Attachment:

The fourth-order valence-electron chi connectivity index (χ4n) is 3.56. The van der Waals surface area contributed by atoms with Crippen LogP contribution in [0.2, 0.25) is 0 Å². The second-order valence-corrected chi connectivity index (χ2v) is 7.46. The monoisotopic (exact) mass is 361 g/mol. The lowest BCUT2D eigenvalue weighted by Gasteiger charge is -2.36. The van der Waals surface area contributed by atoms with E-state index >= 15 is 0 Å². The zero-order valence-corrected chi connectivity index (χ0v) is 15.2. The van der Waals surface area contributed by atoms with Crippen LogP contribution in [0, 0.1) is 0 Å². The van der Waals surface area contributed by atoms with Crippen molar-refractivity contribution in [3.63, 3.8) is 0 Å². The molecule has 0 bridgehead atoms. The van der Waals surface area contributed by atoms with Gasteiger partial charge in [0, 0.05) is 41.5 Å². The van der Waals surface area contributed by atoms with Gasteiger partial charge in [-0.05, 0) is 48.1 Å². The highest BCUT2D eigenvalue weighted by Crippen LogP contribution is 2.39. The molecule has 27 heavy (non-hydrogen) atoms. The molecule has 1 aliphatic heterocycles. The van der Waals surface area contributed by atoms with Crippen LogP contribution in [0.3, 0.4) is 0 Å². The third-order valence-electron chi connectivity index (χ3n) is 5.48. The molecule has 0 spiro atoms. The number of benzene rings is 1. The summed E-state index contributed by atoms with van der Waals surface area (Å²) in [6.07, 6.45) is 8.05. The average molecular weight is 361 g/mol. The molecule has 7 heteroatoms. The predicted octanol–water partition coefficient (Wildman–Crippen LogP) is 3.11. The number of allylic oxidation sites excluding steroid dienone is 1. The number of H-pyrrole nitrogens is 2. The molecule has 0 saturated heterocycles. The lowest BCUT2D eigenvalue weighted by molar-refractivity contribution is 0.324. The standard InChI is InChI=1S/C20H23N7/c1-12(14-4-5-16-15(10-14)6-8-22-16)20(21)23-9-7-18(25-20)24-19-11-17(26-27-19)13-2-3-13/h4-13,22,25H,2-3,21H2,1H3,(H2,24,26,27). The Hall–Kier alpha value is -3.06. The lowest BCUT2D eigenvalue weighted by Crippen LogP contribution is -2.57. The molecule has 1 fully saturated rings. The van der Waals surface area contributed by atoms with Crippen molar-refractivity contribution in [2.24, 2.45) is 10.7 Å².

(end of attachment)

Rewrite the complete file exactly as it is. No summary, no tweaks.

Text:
The fourth-order valence-electron chi connectivity index (χ4n) is 3.56. The van der Waals surface area contributed by atoms with Crippen LogP contribution in [0.2, 0.25) is 0 Å². The second-order valence-corrected chi connectivity index (χ2v) is 7.46. The monoisotopic (exact) mass is 361 g/mol. The lowest BCUT2D eigenvalue weighted by Gasteiger charge is -2.36. The van der Waals surface area contributed by atoms with E-state index >= 15 is 0 Å². The zero-order valence-corrected chi connectivity index (χ0v) is 15.2. The van der Waals surface area contributed by atoms with Crippen LogP contribution in [0, 0.1) is 0 Å². The van der Waals surface area contributed by atoms with Crippen molar-refractivity contribution in [3.63, 3.8) is 0 Å². The molecule has 0 bridgehead atoms. The van der Waals surface area contributed by atoms with Gasteiger partial charge in [0, 0.05) is 41.5 Å². The van der Waals surface area contributed by atoms with Gasteiger partial charge in [-0.05, 0) is 48.1 Å². The highest BCUT2D eigenvalue weighted by Crippen LogP contribution is 2.39. The molecule has 27 heavy (non-hydrogen) atoms. The molecule has 1 aliphatic heterocycles. The van der Waals surface area contributed by atoms with Crippen LogP contribution in [0.3, 0.4) is 0 Å². The third-order valence-electron chi connectivity index (χ3n) is 5.48. The molecule has 0 spiro atoms. The number of benzene rings is 1. The summed E-state index contributed by atoms with van der Waals surface area (Å²) in [6.07, 6.45) is 8.05. The average molecular weight is 361 g/mol. The molecule has 7 heteroatoms. The predicted octanol–water partition coefficient (Wildman–Crippen LogP) is 3.11. The number of allylic oxidation sites excluding steroid dienone is 1. The number of H-pyrrole nitrogens is 2. The molecule has 0 saturated heterocycles. The lowest BCUT2D eigenvalue weighted by molar-refractivity contribution is 0.324. The standard InChI is InChI=1S/C20H23N7/c1-12(14-4-5-16-15(10-14)6-8-22-16)20(21)23-9-7-18(25-20)24-19-11-17(26-27-19)13-2-3-13/h4-13,22,25H,2-3,21H2,1H3,(H2,24,26,27). The Hall–Kier alpha value is -3.06. The lowest BCUT2D eigenvalue weighted by Crippen LogP contribution is -2.57. The molecule has 1 fully saturated rings. The van der Waals surface area contributed by atoms with Crippen molar-refractivity contribution in [2.24, 2.45) is 10.7 Å².